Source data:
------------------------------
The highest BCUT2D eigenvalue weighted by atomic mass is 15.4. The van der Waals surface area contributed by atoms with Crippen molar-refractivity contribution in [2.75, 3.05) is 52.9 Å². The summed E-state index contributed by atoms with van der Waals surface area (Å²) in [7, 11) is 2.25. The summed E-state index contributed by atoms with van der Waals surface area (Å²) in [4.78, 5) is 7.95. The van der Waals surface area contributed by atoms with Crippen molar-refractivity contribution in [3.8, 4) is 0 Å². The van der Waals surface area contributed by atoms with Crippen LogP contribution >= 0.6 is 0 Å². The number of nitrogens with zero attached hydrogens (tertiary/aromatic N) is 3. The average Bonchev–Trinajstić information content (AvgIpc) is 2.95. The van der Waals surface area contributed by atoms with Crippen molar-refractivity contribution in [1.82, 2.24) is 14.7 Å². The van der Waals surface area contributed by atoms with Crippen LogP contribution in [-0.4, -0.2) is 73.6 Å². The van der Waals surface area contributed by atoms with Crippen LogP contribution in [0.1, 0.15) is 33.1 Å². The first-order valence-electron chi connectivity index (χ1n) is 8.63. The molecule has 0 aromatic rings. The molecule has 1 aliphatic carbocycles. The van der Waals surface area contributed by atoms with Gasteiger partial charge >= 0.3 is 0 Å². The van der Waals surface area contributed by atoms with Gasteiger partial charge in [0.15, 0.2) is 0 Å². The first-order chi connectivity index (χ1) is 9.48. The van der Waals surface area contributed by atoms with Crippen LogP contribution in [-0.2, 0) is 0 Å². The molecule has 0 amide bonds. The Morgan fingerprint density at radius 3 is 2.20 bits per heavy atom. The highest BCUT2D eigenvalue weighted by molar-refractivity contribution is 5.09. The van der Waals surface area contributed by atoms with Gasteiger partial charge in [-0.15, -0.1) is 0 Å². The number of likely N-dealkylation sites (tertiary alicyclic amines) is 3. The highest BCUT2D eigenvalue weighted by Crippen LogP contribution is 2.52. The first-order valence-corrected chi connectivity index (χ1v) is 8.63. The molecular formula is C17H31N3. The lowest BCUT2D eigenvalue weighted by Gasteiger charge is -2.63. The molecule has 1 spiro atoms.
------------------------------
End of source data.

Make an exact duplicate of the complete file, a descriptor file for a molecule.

The highest BCUT2D eigenvalue weighted by atomic mass is 15.4. The van der Waals surface area contributed by atoms with Crippen molar-refractivity contribution in [2.75, 3.05) is 52.9 Å². The summed E-state index contributed by atoms with van der Waals surface area (Å²) in [7, 11) is 2.25. The summed E-state index contributed by atoms with van der Waals surface area (Å²) in [4.78, 5) is 7.95. The van der Waals surface area contributed by atoms with Crippen molar-refractivity contribution in [3.8, 4) is 0 Å². The van der Waals surface area contributed by atoms with Crippen LogP contribution >= 0.6 is 0 Å². The number of nitrogens with zero attached hydrogens (tertiary/aromatic N) is 3. The average Bonchev–Trinajstić information content (AvgIpc) is 2.95. The van der Waals surface area contributed by atoms with Crippen molar-refractivity contribution in [1.82, 2.24) is 14.7 Å². The van der Waals surface area contributed by atoms with Crippen LogP contribution in [-0.4, -0.2) is 73.6 Å². The van der Waals surface area contributed by atoms with Crippen LogP contribution in [0.1, 0.15) is 33.1 Å². The first-order valence-electron chi connectivity index (χ1n) is 8.63. The molecule has 0 aromatic rings. The molecule has 1 aliphatic carbocycles. The van der Waals surface area contributed by atoms with Gasteiger partial charge >= 0.3 is 0 Å². The van der Waals surface area contributed by atoms with Gasteiger partial charge in [0.15, 0.2) is 0 Å². The first-order chi connectivity index (χ1) is 9.48. The van der Waals surface area contributed by atoms with Crippen LogP contribution in [-0.2, 0) is 0 Å². The molecule has 0 amide bonds. The Morgan fingerprint density at radius 3 is 2.20 bits per heavy atom. The highest BCUT2D eigenvalue weighted by molar-refractivity contribution is 5.09. The van der Waals surface area contributed by atoms with Gasteiger partial charge in [-0.15, -0.1) is 0 Å². The number of likely N-dealkylation sites (tertiary alicyclic amines) is 3. The highest BCUT2D eigenvalue weighted by Crippen LogP contribution is 2.52. The first-order valence-corrected chi connectivity index (χ1v) is 8.63. The molecular formula is C17H31N3. The lowest BCUT2D eigenvalue weighted by Gasteiger charge is -2.63. The molecule has 1 spiro atoms.